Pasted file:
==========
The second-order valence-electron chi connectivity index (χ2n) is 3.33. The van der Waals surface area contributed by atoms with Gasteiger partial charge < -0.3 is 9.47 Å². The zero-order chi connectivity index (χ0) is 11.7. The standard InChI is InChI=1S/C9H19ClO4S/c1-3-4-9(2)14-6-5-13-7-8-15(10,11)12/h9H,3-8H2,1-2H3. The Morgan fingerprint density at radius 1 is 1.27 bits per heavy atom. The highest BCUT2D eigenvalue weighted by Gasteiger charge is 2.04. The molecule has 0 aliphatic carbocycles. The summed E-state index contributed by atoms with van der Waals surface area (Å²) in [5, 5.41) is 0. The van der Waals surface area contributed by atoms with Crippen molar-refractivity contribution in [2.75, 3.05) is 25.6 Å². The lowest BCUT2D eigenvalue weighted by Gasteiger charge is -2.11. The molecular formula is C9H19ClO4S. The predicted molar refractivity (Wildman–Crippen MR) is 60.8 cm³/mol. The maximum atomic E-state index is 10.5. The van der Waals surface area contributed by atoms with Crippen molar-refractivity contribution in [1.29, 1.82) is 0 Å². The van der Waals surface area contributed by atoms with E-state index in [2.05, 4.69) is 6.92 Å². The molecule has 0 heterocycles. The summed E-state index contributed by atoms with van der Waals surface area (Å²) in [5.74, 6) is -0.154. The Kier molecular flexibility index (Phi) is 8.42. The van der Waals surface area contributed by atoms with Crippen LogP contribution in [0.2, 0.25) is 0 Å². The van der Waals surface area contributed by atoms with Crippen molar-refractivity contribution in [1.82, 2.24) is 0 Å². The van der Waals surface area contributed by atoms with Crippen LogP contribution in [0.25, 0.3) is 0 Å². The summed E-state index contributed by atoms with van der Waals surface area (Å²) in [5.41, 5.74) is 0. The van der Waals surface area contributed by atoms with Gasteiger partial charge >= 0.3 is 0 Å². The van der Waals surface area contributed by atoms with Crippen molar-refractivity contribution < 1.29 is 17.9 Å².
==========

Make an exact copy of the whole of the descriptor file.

The second-order valence-electron chi connectivity index (χ2n) is 3.33. The van der Waals surface area contributed by atoms with Gasteiger partial charge < -0.3 is 9.47 Å². The zero-order chi connectivity index (χ0) is 11.7. The standard InChI is InChI=1S/C9H19ClO4S/c1-3-4-9(2)14-6-5-13-7-8-15(10,11)12/h9H,3-8H2,1-2H3. The Morgan fingerprint density at radius 1 is 1.27 bits per heavy atom. The highest BCUT2D eigenvalue weighted by Gasteiger charge is 2.04. The molecule has 0 aliphatic carbocycles. The summed E-state index contributed by atoms with van der Waals surface area (Å²) in [5, 5.41) is 0. The van der Waals surface area contributed by atoms with Crippen molar-refractivity contribution in [2.75, 3.05) is 25.6 Å². The lowest BCUT2D eigenvalue weighted by Gasteiger charge is -2.11. The molecular formula is C9H19ClO4S. The predicted molar refractivity (Wildman–Crippen MR) is 60.8 cm³/mol. The maximum atomic E-state index is 10.5. The van der Waals surface area contributed by atoms with Crippen molar-refractivity contribution in [1.29, 1.82) is 0 Å². The van der Waals surface area contributed by atoms with E-state index in [2.05, 4.69) is 6.92 Å². The molecule has 0 heterocycles. The summed E-state index contributed by atoms with van der Waals surface area (Å²) in [5.74, 6) is -0.154. The Kier molecular flexibility index (Phi) is 8.42. The van der Waals surface area contributed by atoms with Crippen LogP contribution in [0.2, 0.25) is 0 Å². The van der Waals surface area contributed by atoms with Crippen molar-refractivity contribution in [1.82, 2.24) is 0 Å². The van der Waals surface area contributed by atoms with Crippen LogP contribution in [0.25, 0.3) is 0 Å². The summed E-state index contributed by atoms with van der Waals surface area (Å²) in [5.41, 5.74) is 0. The van der Waals surface area contributed by atoms with Gasteiger partial charge >= 0.3 is 0 Å². The van der Waals surface area contributed by atoms with Crippen molar-refractivity contribution < 1.29 is 17.9 Å².